Democrat Claus Joens is challenging first-term state Sen. Keith Wagoner, R-Sedro-Woolley, for his Senate seat representing Legislative District 39.
The district includes eastern Skagit and Snohomish counties and northeastern King County.
Since Wagoner was appointed to the seat in January, he said he’s had success in bringing money back to the district.
He said he negotiated to bring $1.5 million to the Sedro-Woolley library project and about $1.6 million for behavioral health services.
“I think I kept my promise to collaborate with everyone, not to be too partisan,” he said. “It’s a model that worked here.”
Before serving in the Legislature, Wagoner served as both a city councilman and mayor of Sedro-Woolley.
Joens, a career and technical education instructor at Concrete High School, said his students challenged him to run for office in order to be an advocate for a younger generation.
The national debt, he said, has ballooned to the point that Americans would need to work three years to pay it off, he said.
“We basically sold our children into three years of slavery,” he said.
Wagoner said the biggest issue left unsolved in the district relates to water rights.
He was appointed co-chair of the state’s Joint Task Force on Water Use, and if re-elected he said he hopes to use this position to find solutions for the households that have been told they can’t use wells on their property.
He said he hopes to steer work toward performing studies and collecting data so the Legislature can make an informed decision on how wells affect the Skagit River.
“I don’t want to ruin a river, but I don’t want to see people’s land be useless,” he said. “What’s most important to me is we actually use science in our decision making.”
He said the Swinomish Indian Tribal Community played a part in the county’s exclusion from last year’s water use legislation, known as the “Hirst Fix.” As frustrating as that can be for property owners, he said the tribe has a legitimate concern for the health of the Skagit River.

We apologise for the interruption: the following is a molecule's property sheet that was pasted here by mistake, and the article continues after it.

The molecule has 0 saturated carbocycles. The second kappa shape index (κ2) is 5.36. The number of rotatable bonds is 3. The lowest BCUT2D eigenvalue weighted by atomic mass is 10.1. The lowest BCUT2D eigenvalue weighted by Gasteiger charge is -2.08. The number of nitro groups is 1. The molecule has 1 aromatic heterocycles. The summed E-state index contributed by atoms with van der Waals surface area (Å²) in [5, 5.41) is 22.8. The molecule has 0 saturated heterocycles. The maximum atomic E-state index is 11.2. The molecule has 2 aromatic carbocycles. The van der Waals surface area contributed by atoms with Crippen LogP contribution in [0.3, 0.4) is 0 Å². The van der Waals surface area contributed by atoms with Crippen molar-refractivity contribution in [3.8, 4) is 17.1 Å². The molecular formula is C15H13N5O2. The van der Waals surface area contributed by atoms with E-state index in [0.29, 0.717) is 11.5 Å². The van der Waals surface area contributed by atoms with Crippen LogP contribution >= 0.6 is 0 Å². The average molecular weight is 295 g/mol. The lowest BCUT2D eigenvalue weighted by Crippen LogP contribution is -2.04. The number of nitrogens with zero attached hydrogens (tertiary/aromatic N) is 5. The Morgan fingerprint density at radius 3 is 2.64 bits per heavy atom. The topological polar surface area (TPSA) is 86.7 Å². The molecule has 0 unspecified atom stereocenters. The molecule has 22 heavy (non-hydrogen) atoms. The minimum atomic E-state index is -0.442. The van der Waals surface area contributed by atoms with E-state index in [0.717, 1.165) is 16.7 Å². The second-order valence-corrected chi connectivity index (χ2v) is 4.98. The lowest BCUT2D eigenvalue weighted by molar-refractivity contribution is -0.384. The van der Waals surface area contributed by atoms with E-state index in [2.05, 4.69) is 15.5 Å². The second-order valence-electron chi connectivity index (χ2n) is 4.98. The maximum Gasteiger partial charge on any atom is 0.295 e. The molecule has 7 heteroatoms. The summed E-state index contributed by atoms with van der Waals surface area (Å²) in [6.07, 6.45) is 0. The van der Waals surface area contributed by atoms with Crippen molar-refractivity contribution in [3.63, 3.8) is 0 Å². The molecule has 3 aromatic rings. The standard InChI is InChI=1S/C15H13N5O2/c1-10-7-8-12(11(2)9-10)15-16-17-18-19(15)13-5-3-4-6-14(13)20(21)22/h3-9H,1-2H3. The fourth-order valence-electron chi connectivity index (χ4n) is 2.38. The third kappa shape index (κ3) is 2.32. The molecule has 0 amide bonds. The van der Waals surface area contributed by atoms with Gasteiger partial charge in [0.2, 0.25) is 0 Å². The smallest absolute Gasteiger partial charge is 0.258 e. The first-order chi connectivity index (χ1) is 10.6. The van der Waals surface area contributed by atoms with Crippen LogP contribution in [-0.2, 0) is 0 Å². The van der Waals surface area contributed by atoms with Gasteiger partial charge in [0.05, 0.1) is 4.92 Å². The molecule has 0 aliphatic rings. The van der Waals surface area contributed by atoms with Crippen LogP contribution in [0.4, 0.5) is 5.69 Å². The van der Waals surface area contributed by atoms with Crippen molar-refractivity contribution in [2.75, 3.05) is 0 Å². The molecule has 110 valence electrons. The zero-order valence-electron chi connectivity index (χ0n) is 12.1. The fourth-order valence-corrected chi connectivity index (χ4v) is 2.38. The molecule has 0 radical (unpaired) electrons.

“They’re right to be concerned about the salmon runs,” he said.
Joens said the bulk of Washington’s problems are budgetary, and if elected, he wants to rework the state’s tax code to eliminate loopholes and fully fund government.
At full funding, Joens said government can address such things as mental health and substance abuse services, and environmental preservation projects.
“Until the money is there, you can’t fix (these issues),” he said.
Joens said he worked about 20 years in corporate finance for Ford, so he has experience working on wide-reaching projects with big budgets.
Eventually, Joens said he wants to find a way to advocate for a progressive income tax to reduce reliance on sales tax that disproportionately affects lower-income households.
“I’m not saying every red cent that a business makes needs to be taxed, but business needs to pay its share,” he said.
Wagoner said he has built strong relationships during his nine months in the Senate and can leverage these relationships to bring more back to his district.
“(Joens) hasn’t been in the Senate,” he said. “It’s a steep learning curve. No one gets something done on their own.”
Because Wagoner was appointed to replace resigning state Sen. Kirk Pearson, the winner of this election will serve the remaining two years of his term.